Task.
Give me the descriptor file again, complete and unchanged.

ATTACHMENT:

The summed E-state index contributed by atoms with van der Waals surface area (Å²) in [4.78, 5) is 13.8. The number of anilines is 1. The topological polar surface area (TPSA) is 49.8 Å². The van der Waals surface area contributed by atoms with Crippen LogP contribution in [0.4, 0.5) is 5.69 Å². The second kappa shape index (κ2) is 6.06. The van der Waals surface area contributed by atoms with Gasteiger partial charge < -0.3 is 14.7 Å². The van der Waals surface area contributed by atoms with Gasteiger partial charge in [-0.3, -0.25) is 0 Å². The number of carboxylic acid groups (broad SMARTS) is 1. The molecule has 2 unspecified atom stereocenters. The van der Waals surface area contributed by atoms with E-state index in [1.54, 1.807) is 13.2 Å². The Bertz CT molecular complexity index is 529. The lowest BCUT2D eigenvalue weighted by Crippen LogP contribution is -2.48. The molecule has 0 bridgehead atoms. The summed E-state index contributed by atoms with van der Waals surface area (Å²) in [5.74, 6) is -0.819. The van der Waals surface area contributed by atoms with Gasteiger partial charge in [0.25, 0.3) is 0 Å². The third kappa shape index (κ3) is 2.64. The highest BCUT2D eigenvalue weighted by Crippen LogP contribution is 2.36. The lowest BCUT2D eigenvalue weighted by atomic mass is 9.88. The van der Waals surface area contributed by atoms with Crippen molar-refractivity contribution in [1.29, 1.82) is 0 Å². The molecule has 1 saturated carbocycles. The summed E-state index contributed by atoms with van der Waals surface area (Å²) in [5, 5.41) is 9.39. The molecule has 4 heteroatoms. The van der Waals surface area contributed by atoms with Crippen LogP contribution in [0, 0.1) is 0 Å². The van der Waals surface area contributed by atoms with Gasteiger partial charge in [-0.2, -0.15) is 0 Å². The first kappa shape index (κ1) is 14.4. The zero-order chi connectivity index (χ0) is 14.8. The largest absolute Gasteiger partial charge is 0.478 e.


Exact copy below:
The summed E-state index contributed by atoms with van der Waals surface area (Å²) in [4.78, 5) is 13.8. The number of anilines is 1. The topological polar surface area (TPSA) is 49.8 Å². The van der Waals surface area contributed by atoms with Crippen LogP contribution in [0.4, 0.5) is 5.69 Å². The second kappa shape index (κ2) is 6.06. The van der Waals surface area contributed by atoms with Gasteiger partial charge < -0.3 is 14.7 Å². The van der Waals surface area contributed by atoms with Gasteiger partial charge in [-0.3, -0.25) is 0 Å². The number of carboxylic acid groups (broad SMARTS) is 1. The molecule has 2 unspecified atom stereocenters. The van der Waals surface area contributed by atoms with E-state index in [1.54, 1.807) is 13.2 Å². The Bertz CT molecular complexity index is 529. The lowest BCUT2D eigenvalue weighted by Crippen LogP contribution is -2.48. The molecule has 0 bridgehead atoms. The summed E-state index contributed by atoms with van der Waals surface area (Å²) in [5.74, 6) is -0.819. The van der Waals surface area contributed by atoms with Gasteiger partial charge in [0.25, 0.3) is 0 Å². The third kappa shape index (κ3) is 2.64. The highest BCUT2D eigenvalue weighted by Crippen LogP contribution is 2.36. The lowest BCUT2D eigenvalue weighted by atomic mass is 9.88. The van der Waals surface area contributed by atoms with Crippen molar-refractivity contribution in [1.29, 1.82) is 0 Å². The molecule has 1 saturated carbocycles. The summed E-state index contributed by atoms with van der Waals surface area (Å²) in [5, 5.41) is 9.39. The molecule has 4 heteroatoms. The van der Waals surface area contributed by atoms with Crippen LogP contribution in [0, 0.1) is 0 Å². The van der Waals surface area contributed by atoms with Gasteiger partial charge in [-0.2, -0.15) is 0 Å². The first kappa shape index (κ1) is 14.4. The zero-order chi connectivity index (χ0) is 14.8. The largest absolute Gasteiger partial charge is 0.478 e.